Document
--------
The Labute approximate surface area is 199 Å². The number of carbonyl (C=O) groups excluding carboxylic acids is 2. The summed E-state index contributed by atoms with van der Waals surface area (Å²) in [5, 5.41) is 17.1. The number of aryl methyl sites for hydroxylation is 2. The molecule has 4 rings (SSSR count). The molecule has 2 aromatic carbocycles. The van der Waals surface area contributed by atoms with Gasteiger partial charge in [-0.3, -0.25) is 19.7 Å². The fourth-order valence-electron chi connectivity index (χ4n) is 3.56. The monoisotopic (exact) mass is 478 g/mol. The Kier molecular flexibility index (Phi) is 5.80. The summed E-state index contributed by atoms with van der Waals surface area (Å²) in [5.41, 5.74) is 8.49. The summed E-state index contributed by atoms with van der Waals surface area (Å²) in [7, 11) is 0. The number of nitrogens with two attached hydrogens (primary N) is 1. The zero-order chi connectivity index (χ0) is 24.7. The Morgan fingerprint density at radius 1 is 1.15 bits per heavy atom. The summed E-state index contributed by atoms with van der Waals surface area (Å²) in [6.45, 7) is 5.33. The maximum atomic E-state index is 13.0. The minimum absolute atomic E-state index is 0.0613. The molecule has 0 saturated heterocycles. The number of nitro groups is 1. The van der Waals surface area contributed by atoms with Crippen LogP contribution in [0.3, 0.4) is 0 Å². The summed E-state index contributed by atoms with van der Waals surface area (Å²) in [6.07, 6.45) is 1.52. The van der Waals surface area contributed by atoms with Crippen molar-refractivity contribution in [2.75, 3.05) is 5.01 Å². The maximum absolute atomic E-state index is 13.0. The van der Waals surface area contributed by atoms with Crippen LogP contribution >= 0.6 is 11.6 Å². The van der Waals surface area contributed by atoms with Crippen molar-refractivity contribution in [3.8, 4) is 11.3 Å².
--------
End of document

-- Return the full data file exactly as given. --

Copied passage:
The Labute approximate surface area is 199 Å². The number of carbonyl (C=O) groups excluding carboxylic acids is 2. The summed E-state index contributed by atoms with van der Waals surface area (Å²) in [5, 5.41) is 17.1. The number of aryl methyl sites for hydroxylation is 2. The molecule has 4 rings (SSSR count). The molecule has 2 aromatic carbocycles. The van der Waals surface area contributed by atoms with Gasteiger partial charge in [-0.3, -0.25) is 19.7 Å². The fourth-order valence-electron chi connectivity index (χ4n) is 3.56. The monoisotopic (exact) mass is 478 g/mol. The Kier molecular flexibility index (Phi) is 5.80. The summed E-state index contributed by atoms with van der Waals surface area (Å²) in [5.41, 5.74) is 8.49. The summed E-state index contributed by atoms with van der Waals surface area (Å²) in [7, 11) is 0. The number of nitrogens with two attached hydrogens (primary N) is 1. The zero-order chi connectivity index (χ0) is 24.7. The Morgan fingerprint density at radius 1 is 1.15 bits per heavy atom. The summed E-state index contributed by atoms with van der Waals surface area (Å²) in [6.45, 7) is 5.33. The maximum atomic E-state index is 13.0. The minimum absolute atomic E-state index is 0.0613. The molecule has 0 saturated heterocycles. The number of nitro groups is 1. The van der Waals surface area contributed by atoms with Crippen LogP contribution in [0.3, 0.4) is 0 Å². The summed E-state index contributed by atoms with van der Waals surface area (Å²) in [6.07, 6.45) is 1.52. The van der Waals surface area contributed by atoms with Crippen molar-refractivity contribution in [2.75, 3.05) is 5.01 Å². The maximum absolute atomic E-state index is 13.0. The van der Waals surface area contributed by atoms with Crippen LogP contribution >= 0.6 is 11.6 Å². The van der Waals surface area contributed by atoms with Crippen molar-refractivity contribution in [3.8, 4) is 11.3 Å².